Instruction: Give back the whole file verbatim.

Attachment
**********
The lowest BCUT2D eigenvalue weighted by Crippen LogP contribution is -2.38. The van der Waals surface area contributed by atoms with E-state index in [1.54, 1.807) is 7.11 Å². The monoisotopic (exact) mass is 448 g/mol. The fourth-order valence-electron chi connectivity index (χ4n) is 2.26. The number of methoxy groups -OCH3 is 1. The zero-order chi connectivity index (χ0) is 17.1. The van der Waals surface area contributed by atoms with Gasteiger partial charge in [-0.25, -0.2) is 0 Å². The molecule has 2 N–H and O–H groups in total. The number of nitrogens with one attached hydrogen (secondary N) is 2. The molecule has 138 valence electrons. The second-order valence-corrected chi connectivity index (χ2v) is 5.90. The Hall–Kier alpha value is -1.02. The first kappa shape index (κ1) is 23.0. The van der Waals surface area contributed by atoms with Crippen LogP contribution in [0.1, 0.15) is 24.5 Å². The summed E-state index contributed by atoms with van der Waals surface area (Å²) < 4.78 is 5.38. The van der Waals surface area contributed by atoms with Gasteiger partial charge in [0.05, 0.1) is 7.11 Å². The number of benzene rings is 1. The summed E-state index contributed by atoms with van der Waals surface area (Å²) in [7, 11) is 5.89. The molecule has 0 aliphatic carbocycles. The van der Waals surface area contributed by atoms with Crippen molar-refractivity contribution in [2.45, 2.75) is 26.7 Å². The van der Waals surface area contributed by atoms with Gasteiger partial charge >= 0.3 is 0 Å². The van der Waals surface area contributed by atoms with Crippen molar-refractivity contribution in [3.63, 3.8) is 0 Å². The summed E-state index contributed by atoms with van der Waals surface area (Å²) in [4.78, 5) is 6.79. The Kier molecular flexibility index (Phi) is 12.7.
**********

The lowest BCUT2D eigenvalue weighted by Crippen LogP contribution is -2.38. The van der Waals surface area contributed by atoms with E-state index in [1.54, 1.807) is 7.11 Å². The monoisotopic (exact) mass is 448 g/mol. The fourth-order valence-electron chi connectivity index (χ4n) is 2.26. The number of methoxy groups -OCH3 is 1. The zero-order chi connectivity index (χ0) is 17.1. The van der Waals surface area contributed by atoms with Gasteiger partial charge in [-0.25, -0.2) is 0 Å². The molecule has 2 N–H and O–H groups in total. The number of nitrogens with one attached hydrogen (secondary N) is 2. The molecule has 138 valence electrons. The second-order valence-corrected chi connectivity index (χ2v) is 5.90. The Hall–Kier alpha value is -1.02. The first kappa shape index (κ1) is 23.0. The van der Waals surface area contributed by atoms with Crippen LogP contribution in [0.1, 0.15) is 24.5 Å². The summed E-state index contributed by atoms with van der Waals surface area (Å²) < 4.78 is 5.38. The van der Waals surface area contributed by atoms with Gasteiger partial charge in [0.05, 0.1) is 7.11 Å². The number of benzene rings is 1. The summed E-state index contributed by atoms with van der Waals surface area (Å²) in [7, 11) is 5.89. The molecule has 0 aliphatic carbocycles. The van der Waals surface area contributed by atoms with Crippen molar-refractivity contribution in [2.45, 2.75) is 26.7 Å². The van der Waals surface area contributed by atoms with Gasteiger partial charge >= 0.3 is 0 Å². The van der Waals surface area contributed by atoms with Crippen molar-refractivity contribution in [3.63, 3.8) is 0 Å². The summed E-state index contributed by atoms with van der Waals surface area (Å²) in [4.78, 5) is 6.79. The Kier molecular flexibility index (Phi) is 12.7.